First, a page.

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2 Main Macedonian Presidential Candidates Face Run-Off - 2004-04-15

The prime minister of the former Yugoslav republic, Macedonia, was the top vote getter in Wednesday's presidential poll, but was unable to avoid a run-off contest against a nationalist rival. The final winner will replace late President Boris Trajkovski, who died in a plane crash before he could complete his self-declared mission of reconciliation from ethnic tensions.

With most of the votes counted, the Macedonia State Election Commission says Social Democratic Prime Minister Branko Crvenkovski won the first round of presidential elections, with about 43 percent of the vote.

His main rival, Sasko Kedev of the opposition VMRO Party, came in second with roughly 35 percent.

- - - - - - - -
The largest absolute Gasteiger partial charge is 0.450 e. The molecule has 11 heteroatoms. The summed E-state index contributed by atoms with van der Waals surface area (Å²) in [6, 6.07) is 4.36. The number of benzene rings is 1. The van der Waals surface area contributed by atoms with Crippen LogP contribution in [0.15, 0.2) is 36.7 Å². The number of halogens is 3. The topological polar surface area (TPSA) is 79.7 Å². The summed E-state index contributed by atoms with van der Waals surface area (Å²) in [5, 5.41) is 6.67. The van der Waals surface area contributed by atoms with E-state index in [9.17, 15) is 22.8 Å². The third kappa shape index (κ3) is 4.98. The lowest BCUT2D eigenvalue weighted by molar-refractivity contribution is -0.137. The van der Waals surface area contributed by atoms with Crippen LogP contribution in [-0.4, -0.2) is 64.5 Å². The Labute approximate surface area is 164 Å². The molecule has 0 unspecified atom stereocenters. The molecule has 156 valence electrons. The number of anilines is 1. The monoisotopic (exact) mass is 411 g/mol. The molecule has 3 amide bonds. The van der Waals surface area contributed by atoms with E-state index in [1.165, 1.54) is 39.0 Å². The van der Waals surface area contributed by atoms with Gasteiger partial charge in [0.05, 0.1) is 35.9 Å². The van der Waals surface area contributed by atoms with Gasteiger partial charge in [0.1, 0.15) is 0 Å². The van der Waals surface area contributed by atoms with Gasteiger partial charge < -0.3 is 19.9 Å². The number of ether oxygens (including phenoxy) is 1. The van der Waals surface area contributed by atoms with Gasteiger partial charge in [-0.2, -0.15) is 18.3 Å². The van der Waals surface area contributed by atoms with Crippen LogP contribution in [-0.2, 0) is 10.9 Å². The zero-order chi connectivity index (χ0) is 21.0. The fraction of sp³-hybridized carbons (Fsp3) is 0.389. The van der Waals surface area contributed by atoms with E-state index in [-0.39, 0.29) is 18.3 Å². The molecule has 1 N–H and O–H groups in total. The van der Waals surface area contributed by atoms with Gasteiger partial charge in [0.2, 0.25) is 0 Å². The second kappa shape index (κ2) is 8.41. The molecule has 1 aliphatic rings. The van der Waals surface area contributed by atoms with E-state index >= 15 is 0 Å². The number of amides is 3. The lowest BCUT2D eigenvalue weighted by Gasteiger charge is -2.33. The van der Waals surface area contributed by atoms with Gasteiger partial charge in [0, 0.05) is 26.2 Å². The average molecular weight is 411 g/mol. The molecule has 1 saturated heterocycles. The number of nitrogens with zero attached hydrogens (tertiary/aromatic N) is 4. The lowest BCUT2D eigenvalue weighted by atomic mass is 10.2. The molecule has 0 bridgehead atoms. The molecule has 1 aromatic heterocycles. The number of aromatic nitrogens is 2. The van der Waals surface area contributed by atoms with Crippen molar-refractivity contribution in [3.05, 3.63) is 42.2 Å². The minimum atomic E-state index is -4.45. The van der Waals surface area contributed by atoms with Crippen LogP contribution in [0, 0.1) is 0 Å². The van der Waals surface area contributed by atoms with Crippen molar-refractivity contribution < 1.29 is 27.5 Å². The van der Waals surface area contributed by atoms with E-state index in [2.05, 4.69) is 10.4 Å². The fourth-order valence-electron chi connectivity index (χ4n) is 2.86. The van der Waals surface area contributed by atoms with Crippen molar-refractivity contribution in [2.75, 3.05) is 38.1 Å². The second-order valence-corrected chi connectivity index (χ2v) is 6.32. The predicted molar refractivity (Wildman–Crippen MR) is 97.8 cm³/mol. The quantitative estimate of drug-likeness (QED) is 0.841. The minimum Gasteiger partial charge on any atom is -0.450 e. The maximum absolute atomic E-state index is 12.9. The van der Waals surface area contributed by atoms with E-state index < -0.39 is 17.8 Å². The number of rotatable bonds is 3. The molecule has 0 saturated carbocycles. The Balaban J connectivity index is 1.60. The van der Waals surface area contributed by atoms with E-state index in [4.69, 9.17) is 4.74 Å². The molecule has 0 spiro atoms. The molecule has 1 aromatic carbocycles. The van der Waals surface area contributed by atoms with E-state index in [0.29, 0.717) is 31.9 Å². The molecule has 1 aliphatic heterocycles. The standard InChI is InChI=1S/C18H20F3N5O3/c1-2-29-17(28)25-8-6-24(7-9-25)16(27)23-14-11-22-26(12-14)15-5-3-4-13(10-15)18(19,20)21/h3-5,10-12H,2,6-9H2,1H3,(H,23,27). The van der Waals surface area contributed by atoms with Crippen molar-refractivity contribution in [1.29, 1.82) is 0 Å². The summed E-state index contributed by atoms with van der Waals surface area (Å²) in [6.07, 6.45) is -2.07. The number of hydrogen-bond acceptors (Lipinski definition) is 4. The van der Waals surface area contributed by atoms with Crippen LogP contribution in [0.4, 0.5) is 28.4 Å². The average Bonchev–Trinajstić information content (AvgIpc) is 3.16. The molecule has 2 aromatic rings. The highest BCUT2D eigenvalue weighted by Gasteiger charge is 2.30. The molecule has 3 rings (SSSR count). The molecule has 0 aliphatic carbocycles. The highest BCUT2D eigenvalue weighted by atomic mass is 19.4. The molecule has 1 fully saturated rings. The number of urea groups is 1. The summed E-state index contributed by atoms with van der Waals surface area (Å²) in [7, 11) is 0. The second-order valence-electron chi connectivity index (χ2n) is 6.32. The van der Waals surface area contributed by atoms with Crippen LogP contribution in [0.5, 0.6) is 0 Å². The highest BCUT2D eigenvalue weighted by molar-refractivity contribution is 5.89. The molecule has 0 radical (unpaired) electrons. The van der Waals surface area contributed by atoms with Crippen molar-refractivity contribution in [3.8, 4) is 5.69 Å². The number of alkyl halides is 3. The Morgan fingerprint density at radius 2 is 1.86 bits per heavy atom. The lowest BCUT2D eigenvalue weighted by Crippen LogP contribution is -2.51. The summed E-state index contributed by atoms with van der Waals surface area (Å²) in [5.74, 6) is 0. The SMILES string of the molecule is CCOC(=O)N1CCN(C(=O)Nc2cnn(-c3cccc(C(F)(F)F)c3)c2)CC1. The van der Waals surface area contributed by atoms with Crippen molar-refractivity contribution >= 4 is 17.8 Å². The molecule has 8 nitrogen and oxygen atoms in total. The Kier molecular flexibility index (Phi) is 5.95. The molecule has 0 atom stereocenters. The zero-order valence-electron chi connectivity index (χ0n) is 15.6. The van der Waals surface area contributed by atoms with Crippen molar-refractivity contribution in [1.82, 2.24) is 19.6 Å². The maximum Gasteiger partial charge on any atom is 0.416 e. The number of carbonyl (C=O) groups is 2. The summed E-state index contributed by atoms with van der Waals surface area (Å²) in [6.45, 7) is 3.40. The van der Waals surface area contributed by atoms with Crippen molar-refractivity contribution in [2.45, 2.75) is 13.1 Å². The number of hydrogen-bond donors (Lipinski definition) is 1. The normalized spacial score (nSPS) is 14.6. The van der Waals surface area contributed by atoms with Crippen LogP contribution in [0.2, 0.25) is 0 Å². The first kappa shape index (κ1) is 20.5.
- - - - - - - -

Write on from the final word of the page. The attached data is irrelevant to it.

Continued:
Sharing what is left of the ballots are two former militants of Macedonia's ethnic Albanian community. The two main winners now face each other in a run-off ballot, April 28.

Although both men pledged to lead the country into the European Union and the North Atlantic Treaty Organization, 41-year-old Prime Minister Crvenkovski is seen as more experienced and moderate than his rival of the same age, Mr. Kedev, known as a nationalist.

Mr. Kedev plastered posters throughout the country, positioning himself as what he called the "new face of Macedonia."

Whoever becomes Macedonia's third head of state, will take over a troubled impoverished nation.

About one in three people are unemployed and ethnic tensions remain in the aftermath of a 2001 conflict between Macedonian security forces and ethnic Albanian fighters.

Prime Minister and presidential candidate Crvenkovski says, if he is elected, he will continue the policy of moderation introduced by President Trajkovski.

That policy lead to a Western-brokered peace agreement which granted more cultural and political rights to Macedonia's Albanian minority.

Although the post of president is largely ceremonial in Macedonia, he still can play an important role as commander in chief of the armed forces and is often seen as a beacon of stability in the country's volatile Balkan politics.